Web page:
Fellowship program through the Uni-
versity. Months later, she was living in
a hostel with six other girls and mini-
mal running water.
They worked for Seva Mandir, a
non-profit organization, analyzing the
infrastructure of a hospital in rural
India and recommending improve-
ments. After interviewing villagers
See PANDEY, Page 6B.
WHO: ME H PANDEY
WHAT: SOCIETY OF WOM E NENGIN EERS
.......................................................................
W HY: HE:UMA N TA RTIA.N AID
........................................................................

M ost student productions at
the University have a faculty
member on board to deal with
financial difficulties or internal dis-
agreements. But MUSKET, an on-cam-
pus student musical theater company
founded in 1908, is managed exclusively
by students. The company produces
two shows every academic year while
exercising complete fiscal and creative
autonomy, allowing directors to follow
their visions all the way through with-
out interference.
But there's always the one person at
the top; the one who runs the show. The
one who takes care of all the invisible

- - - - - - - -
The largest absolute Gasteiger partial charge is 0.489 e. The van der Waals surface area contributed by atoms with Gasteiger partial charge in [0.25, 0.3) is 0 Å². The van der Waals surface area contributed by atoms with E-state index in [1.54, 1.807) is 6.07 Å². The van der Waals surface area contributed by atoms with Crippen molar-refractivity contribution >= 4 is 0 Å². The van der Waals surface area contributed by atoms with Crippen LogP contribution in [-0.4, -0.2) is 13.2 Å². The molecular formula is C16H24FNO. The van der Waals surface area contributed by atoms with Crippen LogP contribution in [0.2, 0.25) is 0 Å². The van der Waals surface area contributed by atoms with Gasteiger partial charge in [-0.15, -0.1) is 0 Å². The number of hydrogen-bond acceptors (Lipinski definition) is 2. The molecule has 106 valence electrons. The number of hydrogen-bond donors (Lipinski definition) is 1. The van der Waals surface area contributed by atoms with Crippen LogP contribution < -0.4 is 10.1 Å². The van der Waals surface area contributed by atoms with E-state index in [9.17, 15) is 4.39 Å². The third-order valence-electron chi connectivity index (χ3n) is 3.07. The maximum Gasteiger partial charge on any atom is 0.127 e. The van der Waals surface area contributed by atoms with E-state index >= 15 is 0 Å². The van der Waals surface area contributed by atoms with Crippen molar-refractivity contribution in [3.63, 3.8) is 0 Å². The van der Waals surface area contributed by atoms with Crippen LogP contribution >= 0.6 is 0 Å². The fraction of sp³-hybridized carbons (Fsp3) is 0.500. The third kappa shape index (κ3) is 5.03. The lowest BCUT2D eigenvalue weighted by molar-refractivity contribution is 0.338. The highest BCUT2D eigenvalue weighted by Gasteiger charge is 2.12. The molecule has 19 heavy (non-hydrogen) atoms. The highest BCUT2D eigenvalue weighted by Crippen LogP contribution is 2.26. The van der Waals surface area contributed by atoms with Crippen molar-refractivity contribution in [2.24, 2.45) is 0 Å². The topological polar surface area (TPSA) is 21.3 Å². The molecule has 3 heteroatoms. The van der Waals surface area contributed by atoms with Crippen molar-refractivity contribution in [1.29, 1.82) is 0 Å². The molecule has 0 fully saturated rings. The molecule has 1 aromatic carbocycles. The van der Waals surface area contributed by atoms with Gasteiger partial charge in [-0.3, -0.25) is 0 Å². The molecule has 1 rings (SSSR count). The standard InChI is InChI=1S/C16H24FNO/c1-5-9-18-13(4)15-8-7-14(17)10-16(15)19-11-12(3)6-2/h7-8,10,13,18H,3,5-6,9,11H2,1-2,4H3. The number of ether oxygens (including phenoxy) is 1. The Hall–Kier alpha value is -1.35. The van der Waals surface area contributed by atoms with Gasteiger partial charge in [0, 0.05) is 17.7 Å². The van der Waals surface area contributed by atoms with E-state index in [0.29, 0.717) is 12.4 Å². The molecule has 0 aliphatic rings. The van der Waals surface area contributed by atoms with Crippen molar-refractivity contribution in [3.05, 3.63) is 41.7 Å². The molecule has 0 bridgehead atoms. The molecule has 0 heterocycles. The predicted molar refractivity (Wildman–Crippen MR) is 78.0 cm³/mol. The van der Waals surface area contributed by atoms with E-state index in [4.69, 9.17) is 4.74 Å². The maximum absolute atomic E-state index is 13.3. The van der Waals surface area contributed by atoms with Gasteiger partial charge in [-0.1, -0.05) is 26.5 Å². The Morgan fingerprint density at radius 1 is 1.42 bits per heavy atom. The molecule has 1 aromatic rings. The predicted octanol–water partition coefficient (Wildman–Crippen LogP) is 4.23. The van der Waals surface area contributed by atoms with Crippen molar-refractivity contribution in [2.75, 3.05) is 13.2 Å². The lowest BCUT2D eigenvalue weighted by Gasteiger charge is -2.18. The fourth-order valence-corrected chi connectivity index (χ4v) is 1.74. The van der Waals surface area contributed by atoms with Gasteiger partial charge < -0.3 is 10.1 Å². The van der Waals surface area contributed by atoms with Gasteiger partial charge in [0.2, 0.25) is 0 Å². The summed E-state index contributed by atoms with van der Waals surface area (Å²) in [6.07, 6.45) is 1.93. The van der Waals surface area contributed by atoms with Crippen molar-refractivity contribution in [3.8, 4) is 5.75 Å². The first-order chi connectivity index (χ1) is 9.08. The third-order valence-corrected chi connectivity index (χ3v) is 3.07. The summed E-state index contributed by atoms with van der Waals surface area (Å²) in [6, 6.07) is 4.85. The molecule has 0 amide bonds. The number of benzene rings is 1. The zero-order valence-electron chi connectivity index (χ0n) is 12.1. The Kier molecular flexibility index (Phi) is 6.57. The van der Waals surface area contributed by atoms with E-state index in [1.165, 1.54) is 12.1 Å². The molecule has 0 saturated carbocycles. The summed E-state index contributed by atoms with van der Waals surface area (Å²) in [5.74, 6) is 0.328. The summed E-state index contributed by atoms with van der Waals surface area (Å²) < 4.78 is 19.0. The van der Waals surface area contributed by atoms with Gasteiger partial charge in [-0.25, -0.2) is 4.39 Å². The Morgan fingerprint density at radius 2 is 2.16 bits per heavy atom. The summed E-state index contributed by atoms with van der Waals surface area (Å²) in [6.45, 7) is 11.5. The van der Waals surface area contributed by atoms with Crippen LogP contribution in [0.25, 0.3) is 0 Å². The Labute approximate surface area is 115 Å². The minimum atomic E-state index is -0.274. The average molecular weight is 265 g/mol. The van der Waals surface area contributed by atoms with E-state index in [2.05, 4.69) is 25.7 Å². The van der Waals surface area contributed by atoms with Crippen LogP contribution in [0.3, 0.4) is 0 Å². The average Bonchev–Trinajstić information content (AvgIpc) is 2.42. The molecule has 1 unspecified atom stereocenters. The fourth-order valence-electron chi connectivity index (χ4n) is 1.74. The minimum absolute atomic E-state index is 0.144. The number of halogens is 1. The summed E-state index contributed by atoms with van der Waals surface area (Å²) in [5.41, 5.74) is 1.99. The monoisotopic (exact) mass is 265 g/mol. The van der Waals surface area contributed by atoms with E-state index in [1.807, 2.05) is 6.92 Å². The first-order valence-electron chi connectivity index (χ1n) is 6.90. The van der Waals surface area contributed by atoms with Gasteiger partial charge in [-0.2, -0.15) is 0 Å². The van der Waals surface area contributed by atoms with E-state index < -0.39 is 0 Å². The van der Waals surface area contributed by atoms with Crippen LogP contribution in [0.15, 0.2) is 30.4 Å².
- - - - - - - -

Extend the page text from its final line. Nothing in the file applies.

human relationships and drama that
surface during production, the stuff you
hear about but never see beneath the
perfectly sustained smiles during cur-
tain calls. The one responsible for every
aspect of production - from conception
to execution, from choosing the shows
to hiring the directors, to settling con-
flicts and marketing the final product.
And for MUSKET, Mike Michelon is
the one.
Alongside a co-producer, Michelon
works behind the scenes to sustain the
WHO: MIK EM IC ELON
WHAT: MUSKET
WHY: PRODUCE R

most important life blood of MUSKET
- the reputation and branding of the
company.
Heading a company of 50 to 60
motivated students every season, the
producing team is responsible for the
internal organization of MUSKET -
hiring people, overseeing all the depart-
ments, facilitating human relationships
and eventually marketing the show.
"Ultimately, it's our job to getbutts in
seats at the end of the day," Michelon, a
senior in the School of Music, Theater &
Dance, said. "It's about the process lead-
ing up to that.
"The joy of live performance is that
you only have three shots to get it right:
Friday, Saturday, Sunday," he said.
"Something could happen and, ulti-
mately, everything falls on us. It's our
investment - our time investment and
our name investment."
Michelon started with MUSKET asa
freshman working primarily with light-
ing and set design. At the beginning of
his sophomore year, he took an interest
in producing and switched his focus at
the University from production-based
curricula to a more producing-based
one. Michelon is currently studying
Arts Management, a subset of theater
and arts administration combining an
interdisciplinary curriculum of busi-
ness courses with theater courses.
"The thing about producing is that
I'm not in the role of the technical direc-
tor where I'm dealing with very techni-
cal things, like makingsure the lighting
See MICHELON, Page 7B